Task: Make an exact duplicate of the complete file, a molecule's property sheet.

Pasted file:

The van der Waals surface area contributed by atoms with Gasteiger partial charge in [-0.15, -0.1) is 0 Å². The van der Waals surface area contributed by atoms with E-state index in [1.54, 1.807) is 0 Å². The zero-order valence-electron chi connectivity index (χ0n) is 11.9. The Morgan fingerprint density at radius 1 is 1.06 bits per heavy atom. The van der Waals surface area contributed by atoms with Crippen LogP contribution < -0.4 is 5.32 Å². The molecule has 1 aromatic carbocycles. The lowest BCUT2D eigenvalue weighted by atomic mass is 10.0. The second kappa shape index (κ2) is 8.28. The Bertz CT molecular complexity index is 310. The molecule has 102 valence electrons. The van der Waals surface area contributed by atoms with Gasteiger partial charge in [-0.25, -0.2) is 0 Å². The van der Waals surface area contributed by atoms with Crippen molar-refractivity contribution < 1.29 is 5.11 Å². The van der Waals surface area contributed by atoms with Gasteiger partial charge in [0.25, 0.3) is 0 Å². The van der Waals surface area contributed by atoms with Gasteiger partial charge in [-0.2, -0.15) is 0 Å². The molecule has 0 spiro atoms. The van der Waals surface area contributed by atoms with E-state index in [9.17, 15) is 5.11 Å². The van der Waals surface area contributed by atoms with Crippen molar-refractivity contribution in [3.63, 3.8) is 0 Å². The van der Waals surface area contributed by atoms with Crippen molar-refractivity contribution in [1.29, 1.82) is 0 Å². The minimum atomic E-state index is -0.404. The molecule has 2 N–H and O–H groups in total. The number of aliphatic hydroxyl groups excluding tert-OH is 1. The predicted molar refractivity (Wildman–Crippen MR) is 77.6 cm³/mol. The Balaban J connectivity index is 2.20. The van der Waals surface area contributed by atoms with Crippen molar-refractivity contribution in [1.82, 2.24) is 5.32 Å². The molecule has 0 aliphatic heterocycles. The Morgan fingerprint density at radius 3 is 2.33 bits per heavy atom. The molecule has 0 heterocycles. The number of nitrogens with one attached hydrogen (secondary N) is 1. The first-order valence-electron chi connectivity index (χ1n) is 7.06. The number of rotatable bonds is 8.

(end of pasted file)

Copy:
The van der Waals surface area contributed by atoms with Gasteiger partial charge in [-0.15, -0.1) is 0 Å². The van der Waals surface area contributed by atoms with E-state index in [1.54, 1.807) is 0 Å². The zero-order valence-electron chi connectivity index (χ0n) is 11.9. The Morgan fingerprint density at radius 1 is 1.06 bits per heavy atom. The van der Waals surface area contributed by atoms with Crippen LogP contribution < -0.4 is 5.32 Å². The molecule has 1 aromatic carbocycles. The lowest BCUT2D eigenvalue weighted by atomic mass is 10.0. The second kappa shape index (κ2) is 8.28. The Bertz CT molecular complexity index is 310. The molecule has 102 valence electrons. The van der Waals surface area contributed by atoms with Gasteiger partial charge in [-0.25, -0.2) is 0 Å². The van der Waals surface area contributed by atoms with Crippen molar-refractivity contribution < 1.29 is 5.11 Å². The van der Waals surface area contributed by atoms with Gasteiger partial charge in [0.25, 0.3) is 0 Å². The van der Waals surface area contributed by atoms with Gasteiger partial charge in [-0.2, -0.15) is 0 Å². The molecule has 0 spiro atoms. The van der Waals surface area contributed by atoms with E-state index in [9.17, 15) is 5.11 Å². The van der Waals surface area contributed by atoms with Crippen molar-refractivity contribution in [3.63, 3.8) is 0 Å². The van der Waals surface area contributed by atoms with Crippen molar-refractivity contribution in [1.29, 1.82) is 0 Å². The minimum atomic E-state index is -0.404. The molecule has 2 N–H and O–H groups in total. The number of aliphatic hydroxyl groups excluding tert-OH is 1. The predicted molar refractivity (Wildman–Crippen MR) is 77.6 cm³/mol. The Balaban J connectivity index is 2.20. The van der Waals surface area contributed by atoms with Crippen molar-refractivity contribution in [1.82, 2.24) is 5.32 Å². The molecule has 0 aliphatic heterocycles. The Morgan fingerprint density at radius 3 is 2.33 bits per heavy atom. The molecule has 0 heterocycles. The number of nitrogens with one attached hydrogen (secondary N) is 1. The first-order valence-electron chi connectivity index (χ1n) is 7.06. The number of rotatable bonds is 8.